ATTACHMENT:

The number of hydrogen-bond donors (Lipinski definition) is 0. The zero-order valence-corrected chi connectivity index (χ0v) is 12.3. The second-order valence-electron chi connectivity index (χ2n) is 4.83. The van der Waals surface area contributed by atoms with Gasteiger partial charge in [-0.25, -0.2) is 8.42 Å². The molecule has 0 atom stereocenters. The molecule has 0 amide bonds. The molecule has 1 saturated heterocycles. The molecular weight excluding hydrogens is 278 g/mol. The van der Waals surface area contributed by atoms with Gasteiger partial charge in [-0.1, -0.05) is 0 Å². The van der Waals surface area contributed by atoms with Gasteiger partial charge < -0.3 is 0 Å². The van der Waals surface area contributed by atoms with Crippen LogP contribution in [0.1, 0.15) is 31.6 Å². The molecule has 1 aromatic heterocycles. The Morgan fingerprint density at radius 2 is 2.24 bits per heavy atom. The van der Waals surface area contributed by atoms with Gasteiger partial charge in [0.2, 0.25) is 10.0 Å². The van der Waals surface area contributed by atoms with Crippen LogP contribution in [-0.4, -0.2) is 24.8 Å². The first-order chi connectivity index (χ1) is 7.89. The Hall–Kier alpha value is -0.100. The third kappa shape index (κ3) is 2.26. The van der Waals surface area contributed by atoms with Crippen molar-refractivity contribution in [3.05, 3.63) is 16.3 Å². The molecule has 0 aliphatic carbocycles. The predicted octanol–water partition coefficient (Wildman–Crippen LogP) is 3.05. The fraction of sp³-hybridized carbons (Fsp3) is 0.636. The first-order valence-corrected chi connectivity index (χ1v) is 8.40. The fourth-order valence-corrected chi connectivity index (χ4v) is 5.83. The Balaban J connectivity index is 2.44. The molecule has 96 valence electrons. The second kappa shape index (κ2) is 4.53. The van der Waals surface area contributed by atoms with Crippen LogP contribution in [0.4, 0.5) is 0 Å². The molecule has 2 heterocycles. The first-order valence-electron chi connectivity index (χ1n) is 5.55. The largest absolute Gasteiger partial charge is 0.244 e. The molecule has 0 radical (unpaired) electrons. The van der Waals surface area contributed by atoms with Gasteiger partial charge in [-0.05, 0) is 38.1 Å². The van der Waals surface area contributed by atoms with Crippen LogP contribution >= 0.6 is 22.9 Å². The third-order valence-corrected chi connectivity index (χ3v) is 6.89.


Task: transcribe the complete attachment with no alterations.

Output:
The number of hydrogen-bond donors (Lipinski definition) is 0. The zero-order valence-corrected chi connectivity index (χ0v) is 12.3. The second-order valence-electron chi connectivity index (χ2n) is 4.83. The van der Waals surface area contributed by atoms with Gasteiger partial charge in [-0.25, -0.2) is 8.42 Å². The molecule has 0 atom stereocenters. The molecule has 0 amide bonds. The molecule has 1 saturated heterocycles. The molecular weight excluding hydrogens is 278 g/mol. The van der Waals surface area contributed by atoms with Gasteiger partial charge in [-0.1, -0.05) is 0 Å². The van der Waals surface area contributed by atoms with Gasteiger partial charge < -0.3 is 0 Å². The van der Waals surface area contributed by atoms with Crippen LogP contribution in [0.1, 0.15) is 31.6 Å². The molecule has 1 aromatic heterocycles. The Morgan fingerprint density at radius 2 is 2.24 bits per heavy atom. The van der Waals surface area contributed by atoms with Gasteiger partial charge in [0.2, 0.25) is 10.0 Å². The van der Waals surface area contributed by atoms with Crippen LogP contribution in [-0.4, -0.2) is 24.8 Å². The first-order chi connectivity index (χ1) is 7.89. The Hall–Kier alpha value is -0.100. The third kappa shape index (κ3) is 2.26. The van der Waals surface area contributed by atoms with Crippen molar-refractivity contribution in [3.05, 3.63) is 16.3 Å². The molecule has 0 aliphatic carbocycles. The predicted octanol–water partition coefficient (Wildman–Crippen LogP) is 3.05. The fraction of sp³-hybridized carbons (Fsp3) is 0.636. The first-order valence-corrected chi connectivity index (χ1v) is 8.40. The fourth-order valence-corrected chi connectivity index (χ4v) is 5.83. The Balaban J connectivity index is 2.44. The molecule has 96 valence electrons. The second kappa shape index (κ2) is 4.53. The van der Waals surface area contributed by atoms with Crippen LogP contribution in [0.4, 0.5) is 0 Å². The molecule has 2 heterocycles. The first-order valence-electron chi connectivity index (χ1n) is 5.55. The largest absolute Gasteiger partial charge is 0.244 e. The molecule has 0 radical (unpaired) electrons. The van der Waals surface area contributed by atoms with Gasteiger partial charge in [-0.05, 0) is 38.1 Å². The van der Waals surface area contributed by atoms with Crippen LogP contribution >= 0.6 is 22.9 Å². The third-order valence-corrected chi connectivity index (χ3v) is 6.89.